Salmon en croute is a fairly popular dish and this recipe is simply a variation on the theme. The traditional dish will see salmon and a smooth pate - such as a mushroom duxelles more commonly found in beef wellington - encased in puff pastry and baked in the oven. By the time the pastry is crisp and golden, the salmon is cooked to perfection and beautifully flavored by the pate. The spicy pate used in this instance is infinitely variable and experimentation with your own favorite ingredients is entirely possible.
Do note that only pork tenderloin should be used in this recipe and that other cuts of pork are unlikely to be suitable. They would not cook properly in the timescales involved and would be either under cooked or so tough as to be inedible. If looking for ideas for other meats to try cooking in this way, turkey or chicken breast fillets both work very well, as would beef fillet steak.
Ingredients (Serves 1)
- 1 large baking potato, peeled and chopped in to one inch chunks
- 6 inch (approximately) piece of pork tenderloin fillet
- 2 teaspoons diced mixed bell pepper slices
- 1 pineapple ring (canned in own juice), finely diced
- 1 large garlic clove, peeled and grated or very finely chopped
- 2 teaspoons olive oil, plus extra for frying
- Smoked paprika
- Black pepper
- ¼ pound puff pastry
- Flour for rolling pastry
- 1 small egg, beaten, to glaze pastry
- 6 snowpeas (mangetout), halved
The first step is to cook the potato by boiling and subsequently allowing it to cool. Put the chunks in to a large pot of cold water and season with a little salt. Put the pot on to a high heat until the water reaches a boil before reducing the heat and simmering for about fifteen minutes or so until the potato pieces are just cooked and softened. Drain through a colander or sieve at your sink and leave for a few minutes to steam off and dry out. Cover and leave for a minimum half hour to completely cool while you prepare and cook the pork element of the dish.
If like me you have to buy a whole half section of pork tenderloin and cut it to size, try to do so that it is of both uniform width and thickness, though this won't always be possible. The next step it to carefully scrape any remaining blue tinged skin from the fillet with a very sharp knife. Alternatively, you can sometimes simply peel it off with your fingers if you find this easier.
Cut along the length of the fillet, going about two-thirds to three-quarters of the way through, to open up a cavity for the filling. Take your time doing this and remember to always move the knife away from your fingers and your body. Do be very careful not to cut all the way through the fillet.
The peppers I used here came from a small pack of mixed bell pepper slices which I bought in my local supermarket. If you can't get such a pack, you can simply cut small segments from whole red, yellow and green peppers and dice. Add the peppers, pineapple and garlic to a small bowl. Drizzle with the olive oil, season with salt, pepper and paprika and stir well.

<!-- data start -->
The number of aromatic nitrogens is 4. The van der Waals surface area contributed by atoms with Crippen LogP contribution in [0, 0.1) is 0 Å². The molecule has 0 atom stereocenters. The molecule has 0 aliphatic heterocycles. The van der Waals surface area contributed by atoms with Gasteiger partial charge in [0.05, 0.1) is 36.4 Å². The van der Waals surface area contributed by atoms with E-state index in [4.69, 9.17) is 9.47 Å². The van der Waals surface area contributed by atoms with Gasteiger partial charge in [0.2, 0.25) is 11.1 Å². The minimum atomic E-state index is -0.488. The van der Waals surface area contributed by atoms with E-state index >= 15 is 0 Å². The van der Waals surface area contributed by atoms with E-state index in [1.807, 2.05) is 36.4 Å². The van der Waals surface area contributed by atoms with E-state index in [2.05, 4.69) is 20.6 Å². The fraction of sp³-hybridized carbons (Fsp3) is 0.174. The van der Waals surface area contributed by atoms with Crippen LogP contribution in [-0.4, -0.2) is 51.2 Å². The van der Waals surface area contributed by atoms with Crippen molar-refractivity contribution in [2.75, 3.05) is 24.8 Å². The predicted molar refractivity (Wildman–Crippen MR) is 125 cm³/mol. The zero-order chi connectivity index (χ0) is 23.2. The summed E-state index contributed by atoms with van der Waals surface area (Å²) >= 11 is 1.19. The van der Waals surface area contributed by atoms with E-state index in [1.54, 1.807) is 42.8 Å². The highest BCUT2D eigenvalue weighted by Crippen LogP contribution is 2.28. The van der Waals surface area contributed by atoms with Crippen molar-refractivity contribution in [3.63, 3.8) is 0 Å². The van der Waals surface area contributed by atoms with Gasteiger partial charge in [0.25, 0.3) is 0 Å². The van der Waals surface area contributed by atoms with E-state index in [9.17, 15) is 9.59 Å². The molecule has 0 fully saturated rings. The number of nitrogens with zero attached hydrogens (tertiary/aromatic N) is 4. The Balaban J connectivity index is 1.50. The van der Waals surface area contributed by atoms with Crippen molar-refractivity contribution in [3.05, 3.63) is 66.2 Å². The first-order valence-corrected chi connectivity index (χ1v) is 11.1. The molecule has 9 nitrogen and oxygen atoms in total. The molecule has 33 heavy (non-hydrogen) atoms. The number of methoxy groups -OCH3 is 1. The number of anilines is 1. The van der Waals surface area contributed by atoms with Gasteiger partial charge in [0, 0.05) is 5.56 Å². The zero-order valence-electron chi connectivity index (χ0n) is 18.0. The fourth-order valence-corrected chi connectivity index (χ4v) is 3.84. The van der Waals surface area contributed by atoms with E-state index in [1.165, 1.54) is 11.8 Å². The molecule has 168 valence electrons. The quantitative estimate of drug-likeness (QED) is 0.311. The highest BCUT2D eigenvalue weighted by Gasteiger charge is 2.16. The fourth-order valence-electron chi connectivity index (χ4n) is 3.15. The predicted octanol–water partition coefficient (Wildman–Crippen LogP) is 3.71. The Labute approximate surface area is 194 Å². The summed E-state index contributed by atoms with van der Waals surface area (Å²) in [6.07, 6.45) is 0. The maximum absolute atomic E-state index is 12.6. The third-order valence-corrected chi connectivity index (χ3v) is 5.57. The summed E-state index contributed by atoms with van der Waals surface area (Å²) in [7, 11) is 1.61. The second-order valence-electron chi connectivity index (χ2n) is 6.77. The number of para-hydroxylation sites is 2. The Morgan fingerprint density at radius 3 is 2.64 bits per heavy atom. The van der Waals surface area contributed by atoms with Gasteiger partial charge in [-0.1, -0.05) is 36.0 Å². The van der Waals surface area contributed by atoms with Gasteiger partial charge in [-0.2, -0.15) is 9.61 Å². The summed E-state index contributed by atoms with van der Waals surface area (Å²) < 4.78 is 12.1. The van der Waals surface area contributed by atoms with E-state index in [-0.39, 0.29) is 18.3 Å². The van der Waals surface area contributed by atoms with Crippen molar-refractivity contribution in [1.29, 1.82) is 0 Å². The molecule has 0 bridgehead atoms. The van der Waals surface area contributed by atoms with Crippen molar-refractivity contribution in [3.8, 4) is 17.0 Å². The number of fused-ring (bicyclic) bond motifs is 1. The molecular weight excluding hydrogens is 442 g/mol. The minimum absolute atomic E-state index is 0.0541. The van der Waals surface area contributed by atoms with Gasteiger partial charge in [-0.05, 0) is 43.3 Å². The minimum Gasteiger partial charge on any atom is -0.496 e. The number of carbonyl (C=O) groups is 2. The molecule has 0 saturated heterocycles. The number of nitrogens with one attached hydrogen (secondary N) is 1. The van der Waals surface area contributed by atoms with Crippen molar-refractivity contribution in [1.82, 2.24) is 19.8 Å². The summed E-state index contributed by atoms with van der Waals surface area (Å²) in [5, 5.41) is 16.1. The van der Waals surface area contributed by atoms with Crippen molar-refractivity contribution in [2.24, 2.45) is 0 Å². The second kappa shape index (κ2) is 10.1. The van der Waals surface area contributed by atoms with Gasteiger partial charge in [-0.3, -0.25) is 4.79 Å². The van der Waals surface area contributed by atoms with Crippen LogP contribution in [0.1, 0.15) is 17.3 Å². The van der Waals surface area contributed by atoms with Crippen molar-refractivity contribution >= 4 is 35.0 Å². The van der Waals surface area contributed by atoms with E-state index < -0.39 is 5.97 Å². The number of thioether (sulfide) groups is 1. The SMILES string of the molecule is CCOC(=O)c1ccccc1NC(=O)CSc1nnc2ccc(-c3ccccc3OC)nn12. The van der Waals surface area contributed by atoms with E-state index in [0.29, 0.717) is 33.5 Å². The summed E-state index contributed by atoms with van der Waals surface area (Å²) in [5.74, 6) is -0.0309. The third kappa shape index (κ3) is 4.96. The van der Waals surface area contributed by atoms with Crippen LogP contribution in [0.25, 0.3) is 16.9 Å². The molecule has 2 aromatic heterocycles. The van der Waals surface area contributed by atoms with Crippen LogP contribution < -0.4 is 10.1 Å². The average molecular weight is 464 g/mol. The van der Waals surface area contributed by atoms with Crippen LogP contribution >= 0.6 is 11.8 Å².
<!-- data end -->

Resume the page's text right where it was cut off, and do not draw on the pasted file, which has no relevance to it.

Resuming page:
Scatter a clean, dry surface with some flour and roll out the pastry to a size that will allow you to lay the pork fillet on one half with a border of around one inch around three sides, as seen in the above picture. Lay the fillet on one half of the pastry and use a teaspoon to carefully fill the cavity with your salsa preparation. Do be careful not to overfill as this could cause your pastry to burst open in the oven.
Use a small pastry brush to glaze the pastry around the edges of the fillet with the beaten egg. Fold the empty half of the pastry over the top of the pork, smoothing it over the pork, and carefully crimp the edges around the three open sides. Leave the parcel sat on the surface for the pastry to rest while your oven preheats to 450F/220C/Gas Mark 8.
Lightly oil a baking sheet or tray and lift on the pork parcel. Glaze all exposed areas with more beaten egg. With a sharp knife, make a few cuts across the top of the pastry, trying not to score in to the meat. This is essential to allow steam to escape in the oven. Cook in the hot oven for twenty minutes, by which time the pastry should be beautifully risen and golden.
When the pork is removed from the oven, as with any other type of meat, it is essential to let it rest before it is served or it will be tough. With a spatula, lift it to a wire rack and give it ten minutes or so while you prepare the potato and snowpeas accompaniment.
Pour a tablespoon or two of olive oil in to a small, non-stick frying pan and bring it up to a fairly high heat. The potato chunks and snowpea halves should be added and seasoned with some smoked paprika and black pepper. Stir fry with a wooden spoon for three or four minutes until the potatoes are starting to develop a little crispy golden crunch around the edges. Remove the pan from the heat.
Pork fillet en croute with spicy pineapple salsa is served with paprika spiced potatoes and snowpeas
The spatula should be used again to lift the rested fillet to a serving plate before the spicy potato and snowpea combination is spooned alongside for immediate service.